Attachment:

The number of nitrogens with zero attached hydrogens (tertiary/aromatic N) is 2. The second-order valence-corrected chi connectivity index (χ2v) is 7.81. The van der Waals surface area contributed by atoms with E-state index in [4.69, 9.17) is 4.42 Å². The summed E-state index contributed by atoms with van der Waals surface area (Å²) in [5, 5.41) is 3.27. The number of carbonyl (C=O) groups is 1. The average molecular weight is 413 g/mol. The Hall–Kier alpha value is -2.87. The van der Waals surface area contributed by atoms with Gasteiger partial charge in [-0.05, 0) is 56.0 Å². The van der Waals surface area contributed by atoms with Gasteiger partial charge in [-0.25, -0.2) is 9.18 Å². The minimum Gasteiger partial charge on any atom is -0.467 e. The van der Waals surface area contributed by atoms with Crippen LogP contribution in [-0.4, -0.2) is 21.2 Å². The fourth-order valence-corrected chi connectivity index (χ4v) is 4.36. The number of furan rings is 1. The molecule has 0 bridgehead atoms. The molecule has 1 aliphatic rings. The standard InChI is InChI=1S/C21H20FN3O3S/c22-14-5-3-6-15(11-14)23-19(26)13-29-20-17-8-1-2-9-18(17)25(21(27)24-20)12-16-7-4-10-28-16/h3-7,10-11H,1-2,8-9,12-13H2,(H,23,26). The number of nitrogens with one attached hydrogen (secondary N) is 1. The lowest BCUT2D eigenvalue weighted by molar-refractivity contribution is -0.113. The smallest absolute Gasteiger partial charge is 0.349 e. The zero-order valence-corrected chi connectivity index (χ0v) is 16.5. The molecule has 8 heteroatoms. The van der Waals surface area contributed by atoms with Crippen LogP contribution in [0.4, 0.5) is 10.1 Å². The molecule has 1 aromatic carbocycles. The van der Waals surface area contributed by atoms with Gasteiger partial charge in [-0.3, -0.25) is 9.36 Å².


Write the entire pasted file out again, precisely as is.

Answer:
The number of nitrogens with zero attached hydrogens (tertiary/aromatic N) is 2. The second-order valence-corrected chi connectivity index (χ2v) is 7.81. The van der Waals surface area contributed by atoms with E-state index in [4.69, 9.17) is 4.42 Å². The summed E-state index contributed by atoms with van der Waals surface area (Å²) in [5, 5.41) is 3.27. The number of carbonyl (C=O) groups is 1. The average molecular weight is 413 g/mol. The Hall–Kier alpha value is -2.87. The van der Waals surface area contributed by atoms with Gasteiger partial charge in [-0.05, 0) is 56.0 Å². The van der Waals surface area contributed by atoms with Gasteiger partial charge in [-0.25, -0.2) is 9.18 Å². The minimum Gasteiger partial charge on any atom is -0.467 e. The van der Waals surface area contributed by atoms with Crippen LogP contribution in [-0.4, -0.2) is 21.2 Å². The fourth-order valence-corrected chi connectivity index (χ4v) is 4.36. The number of furan rings is 1. The molecule has 0 bridgehead atoms. The molecule has 1 aliphatic rings. The standard InChI is InChI=1S/C21H20FN3O3S/c22-14-5-3-6-15(11-14)23-19(26)13-29-20-17-8-1-2-9-18(17)25(21(27)24-20)12-16-7-4-10-28-16/h3-7,10-11H,1-2,8-9,12-13H2,(H,23,26). The number of nitrogens with one attached hydrogen (secondary N) is 1. The lowest BCUT2D eigenvalue weighted by molar-refractivity contribution is -0.113. The smallest absolute Gasteiger partial charge is 0.349 e. The zero-order valence-corrected chi connectivity index (χ0v) is 16.5. The molecule has 8 heteroatoms. The van der Waals surface area contributed by atoms with Crippen LogP contribution in [0.4, 0.5) is 10.1 Å². The molecule has 1 aromatic carbocycles. The van der Waals surface area contributed by atoms with Gasteiger partial charge in [-0.3, -0.25) is 9.36 Å².